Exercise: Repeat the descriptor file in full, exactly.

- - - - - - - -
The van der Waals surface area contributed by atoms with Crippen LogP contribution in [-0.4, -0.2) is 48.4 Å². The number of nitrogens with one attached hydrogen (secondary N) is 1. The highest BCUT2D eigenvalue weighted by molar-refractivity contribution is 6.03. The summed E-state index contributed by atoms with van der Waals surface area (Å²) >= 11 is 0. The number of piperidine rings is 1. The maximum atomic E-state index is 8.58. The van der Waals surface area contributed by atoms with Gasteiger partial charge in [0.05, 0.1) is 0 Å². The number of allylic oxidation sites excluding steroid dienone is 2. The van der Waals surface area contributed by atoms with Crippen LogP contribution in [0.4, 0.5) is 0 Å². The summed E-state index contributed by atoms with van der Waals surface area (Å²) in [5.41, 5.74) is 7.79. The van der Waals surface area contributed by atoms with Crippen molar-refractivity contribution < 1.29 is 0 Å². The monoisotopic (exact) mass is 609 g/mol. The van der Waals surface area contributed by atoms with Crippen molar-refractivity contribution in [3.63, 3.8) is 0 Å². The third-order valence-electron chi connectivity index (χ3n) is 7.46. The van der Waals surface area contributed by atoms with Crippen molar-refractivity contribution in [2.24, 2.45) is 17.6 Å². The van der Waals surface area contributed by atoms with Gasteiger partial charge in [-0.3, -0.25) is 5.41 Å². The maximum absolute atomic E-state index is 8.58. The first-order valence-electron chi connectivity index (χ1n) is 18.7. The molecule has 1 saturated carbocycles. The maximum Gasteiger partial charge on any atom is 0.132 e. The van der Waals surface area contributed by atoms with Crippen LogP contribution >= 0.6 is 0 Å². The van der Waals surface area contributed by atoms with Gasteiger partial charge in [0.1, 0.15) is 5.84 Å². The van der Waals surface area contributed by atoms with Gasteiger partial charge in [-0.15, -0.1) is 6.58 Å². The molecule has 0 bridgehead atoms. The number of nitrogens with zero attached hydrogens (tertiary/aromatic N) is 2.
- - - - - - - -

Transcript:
The van der Waals surface area contributed by atoms with Crippen LogP contribution in [-0.4, -0.2) is 48.4 Å². The number of nitrogens with one attached hydrogen (secondary N) is 1. The highest BCUT2D eigenvalue weighted by molar-refractivity contribution is 6.03. The summed E-state index contributed by atoms with van der Waals surface area (Å²) >= 11 is 0. The number of piperidine rings is 1. The maximum atomic E-state index is 8.58. The van der Waals surface area contributed by atoms with Gasteiger partial charge in [0.05, 0.1) is 0 Å². The number of allylic oxidation sites excluding steroid dienone is 2. The van der Waals surface area contributed by atoms with Crippen LogP contribution in [0.4, 0.5) is 0 Å². The summed E-state index contributed by atoms with van der Waals surface area (Å²) in [5.41, 5.74) is 7.79. The van der Waals surface area contributed by atoms with Crippen molar-refractivity contribution < 1.29 is 0 Å². The monoisotopic (exact) mass is 609 g/mol. The van der Waals surface area contributed by atoms with Crippen molar-refractivity contribution in [3.63, 3.8) is 0 Å². The third-order valence-electron chi connectivity index (χ3n) is 7.46. The van der Waals surface area contributed by atoms with Crippen molar-refractivity contribution in [2.24, 2.45) is 17.6 Å². The van der Waals surface area contributed by atoms with Gasteiger partial charge in [-0.3, -0.25) is 5.41 Å². The maximum absolute atomic E-state index is 8.58. The first-order valence-electron chi connectivity index (χ1n) is 18.7. The molecule has 1 saturated carbocycles. The maximum Gasteiger partial charge on any atom is 0.132 e. The van der Waals surface area contributed by atoms with Crippen LogP contribution >= 0.6 is 0 Å². The van der Waals surface area contributed by atoms with Gasteiger partial charge in [0.1, 0.15) is 5.84 Å². The van der Waals surface area contributed by atoms with Gasteiger partial charge in [-0.15, -0.1) is 6.58 Å². The molecule has 0 bridgehead atoms. The number of nitrogens with zero attached hydrogens (tertiary/aromatic N) is 2.